An outsider’s take on the ‘Halloween’ saga: ‘Halloween 6: The Curse of Michael Myers’ (1995, 2014) (Movie review)


lthough I’ve seen some of the “Halloween” films, I haven’t seen them recently enough to remember them. So this watch/rewatch of the saga marks my first time thinking about them as a movie reviewer. Armed with categories suggested by “Halloween” superfan Michael (Olinger, not Myers), here’s my review of the sixth entry, “Halloween 6: The Curse of Michael Myers” (1995, 2014).


The Producer’s Cut, which was officially released on disc in 2014, is a solid film that gives answers to how and why Michael Myers (George P. Wilbur) is the way he is, and it’s a tidy conclusion to what I call the “Jamie trilogy.” It’s extremely disappointing that Danielle Harris isn’t back as Jamie – new actress J.C. Brandy is passable, but simply isn’t Harris. While Loomis (Donald Pleasence) and Tommy (Paul Rudd) provide connective tissue for the saga, there is still a hollowness to this entry that comes from the discarding of Harris’ Jamie.

The theatrical cut is garbage. The first two acts are OK – and roughly the same as the Producer’s Cut except that the edits make it hard to follow the details – but the final act is simply Michael slaughtering everyone in the sanitarium and Tommy inexplicably beating Michael with a pipe. People throw around the phrase “What did I just watch?,” but it certainly applies by the end of the theatrical cut, which discards plot and characterization and doesn’t even succeed at being a fun gore-fest.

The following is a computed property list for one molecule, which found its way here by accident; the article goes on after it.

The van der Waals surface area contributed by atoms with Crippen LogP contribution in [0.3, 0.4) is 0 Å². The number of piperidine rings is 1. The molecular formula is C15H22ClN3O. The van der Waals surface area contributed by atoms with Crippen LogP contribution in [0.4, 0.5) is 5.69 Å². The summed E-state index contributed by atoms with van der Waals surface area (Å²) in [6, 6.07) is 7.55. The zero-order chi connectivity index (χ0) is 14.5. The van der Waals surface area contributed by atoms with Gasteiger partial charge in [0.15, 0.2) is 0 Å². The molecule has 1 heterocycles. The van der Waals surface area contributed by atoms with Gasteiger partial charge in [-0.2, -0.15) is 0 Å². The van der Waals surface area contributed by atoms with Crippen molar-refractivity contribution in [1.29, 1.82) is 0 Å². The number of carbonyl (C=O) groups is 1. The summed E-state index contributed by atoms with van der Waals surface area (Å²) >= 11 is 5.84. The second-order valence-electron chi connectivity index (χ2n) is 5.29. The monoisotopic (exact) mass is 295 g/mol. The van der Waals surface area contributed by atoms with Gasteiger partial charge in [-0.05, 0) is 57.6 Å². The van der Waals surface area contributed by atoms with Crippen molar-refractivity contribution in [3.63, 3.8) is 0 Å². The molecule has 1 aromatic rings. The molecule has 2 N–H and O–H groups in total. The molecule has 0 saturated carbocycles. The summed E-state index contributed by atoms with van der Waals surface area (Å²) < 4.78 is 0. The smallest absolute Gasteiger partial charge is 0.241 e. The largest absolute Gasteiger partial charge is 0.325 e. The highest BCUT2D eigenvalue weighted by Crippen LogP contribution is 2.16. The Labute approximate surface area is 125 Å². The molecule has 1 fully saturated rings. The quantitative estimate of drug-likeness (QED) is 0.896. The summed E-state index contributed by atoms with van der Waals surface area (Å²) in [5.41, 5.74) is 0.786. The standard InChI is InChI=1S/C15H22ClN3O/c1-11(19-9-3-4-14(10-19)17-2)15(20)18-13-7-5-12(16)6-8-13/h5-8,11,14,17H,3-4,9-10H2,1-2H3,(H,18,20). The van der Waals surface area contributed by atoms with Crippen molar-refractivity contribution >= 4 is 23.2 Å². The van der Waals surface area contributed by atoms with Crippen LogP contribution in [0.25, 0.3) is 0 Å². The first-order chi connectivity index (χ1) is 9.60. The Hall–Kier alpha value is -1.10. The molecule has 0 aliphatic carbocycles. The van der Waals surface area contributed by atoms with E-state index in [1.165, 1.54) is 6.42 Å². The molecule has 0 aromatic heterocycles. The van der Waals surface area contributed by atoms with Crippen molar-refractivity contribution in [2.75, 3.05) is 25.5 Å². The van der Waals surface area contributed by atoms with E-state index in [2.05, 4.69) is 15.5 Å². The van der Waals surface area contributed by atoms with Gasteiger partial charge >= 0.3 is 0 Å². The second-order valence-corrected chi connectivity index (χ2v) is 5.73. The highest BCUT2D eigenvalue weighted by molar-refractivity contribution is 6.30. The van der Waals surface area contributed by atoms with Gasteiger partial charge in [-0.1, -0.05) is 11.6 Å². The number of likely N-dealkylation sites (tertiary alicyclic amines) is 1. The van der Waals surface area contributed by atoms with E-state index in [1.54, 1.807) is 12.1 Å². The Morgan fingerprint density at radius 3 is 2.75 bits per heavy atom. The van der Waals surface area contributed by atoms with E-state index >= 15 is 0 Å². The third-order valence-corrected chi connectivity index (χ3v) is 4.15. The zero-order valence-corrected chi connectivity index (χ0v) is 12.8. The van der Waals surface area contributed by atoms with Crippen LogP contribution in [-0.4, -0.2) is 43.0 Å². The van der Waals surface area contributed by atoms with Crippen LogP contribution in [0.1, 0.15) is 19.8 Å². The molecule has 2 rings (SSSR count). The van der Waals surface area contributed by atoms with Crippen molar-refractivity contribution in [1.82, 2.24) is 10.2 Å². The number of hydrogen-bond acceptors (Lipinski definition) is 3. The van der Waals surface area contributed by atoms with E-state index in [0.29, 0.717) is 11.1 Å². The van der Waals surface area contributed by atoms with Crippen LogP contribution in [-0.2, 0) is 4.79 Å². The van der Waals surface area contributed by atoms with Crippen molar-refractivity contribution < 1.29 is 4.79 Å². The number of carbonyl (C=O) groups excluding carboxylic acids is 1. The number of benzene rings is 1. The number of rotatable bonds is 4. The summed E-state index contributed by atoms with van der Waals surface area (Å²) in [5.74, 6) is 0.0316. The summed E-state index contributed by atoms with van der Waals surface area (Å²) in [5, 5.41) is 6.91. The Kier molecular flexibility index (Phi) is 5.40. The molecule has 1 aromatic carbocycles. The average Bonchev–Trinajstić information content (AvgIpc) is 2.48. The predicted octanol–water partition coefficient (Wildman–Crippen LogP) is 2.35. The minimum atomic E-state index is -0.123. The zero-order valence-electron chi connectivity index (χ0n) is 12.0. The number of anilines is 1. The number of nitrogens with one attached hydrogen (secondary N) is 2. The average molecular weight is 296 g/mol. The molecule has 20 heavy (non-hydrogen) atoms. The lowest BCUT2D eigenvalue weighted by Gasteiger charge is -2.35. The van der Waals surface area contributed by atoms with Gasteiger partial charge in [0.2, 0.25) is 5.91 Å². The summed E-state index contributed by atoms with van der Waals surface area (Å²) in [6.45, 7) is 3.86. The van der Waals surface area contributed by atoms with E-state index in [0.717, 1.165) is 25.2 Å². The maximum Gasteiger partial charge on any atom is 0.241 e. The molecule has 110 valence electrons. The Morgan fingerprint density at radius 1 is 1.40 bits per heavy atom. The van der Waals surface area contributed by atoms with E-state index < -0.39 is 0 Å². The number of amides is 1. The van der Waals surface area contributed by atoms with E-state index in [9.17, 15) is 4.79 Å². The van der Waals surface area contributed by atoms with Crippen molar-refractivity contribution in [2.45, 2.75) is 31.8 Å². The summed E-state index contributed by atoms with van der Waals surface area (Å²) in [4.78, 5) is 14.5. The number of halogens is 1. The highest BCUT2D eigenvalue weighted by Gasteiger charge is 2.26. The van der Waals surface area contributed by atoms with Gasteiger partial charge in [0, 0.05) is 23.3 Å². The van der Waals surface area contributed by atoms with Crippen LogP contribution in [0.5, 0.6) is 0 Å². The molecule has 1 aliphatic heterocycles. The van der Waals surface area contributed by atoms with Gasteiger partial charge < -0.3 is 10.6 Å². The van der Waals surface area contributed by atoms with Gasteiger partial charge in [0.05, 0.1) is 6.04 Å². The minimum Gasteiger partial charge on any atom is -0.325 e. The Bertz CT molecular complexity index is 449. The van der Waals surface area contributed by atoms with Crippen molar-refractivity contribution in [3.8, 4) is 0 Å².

Rudd gives an early taste of his sweet-guy charms as Tommy, the now-adult version of the boy whom Laurie babysat in the first movie. He has grown into an “X-Files”-style conspiracy theorist who lives in an apartment across the street from the Myers house and (correctly) believes a cult gave Michael his powers.

It’s extremely disappointing that Danielle Harris isn’t back as Jamie – new actress J.C. Brandy is passable, but simply isn’t Harris.


I admire the staging of this particular scene: Kara Strode (Marianne Hagan), Laurie’s cousin for those keeping score, is talking to Beth (Mariah O’Brien) on the phone while simultaneously watching her via a zoomed-in camera lens from Tommy’s apartment. Kara sees The Shape sneaking up on Beth and frantically tries to warn her.


In the theatrical cut, Michael skewers Jamie with a hay baler, then turns the machine on, leaving her violently and unambiguously dead. There’s no emotion to it, since I never thought of this Jamie as really being Jamie, and therefore can appreciate the gore artistry in the abstract.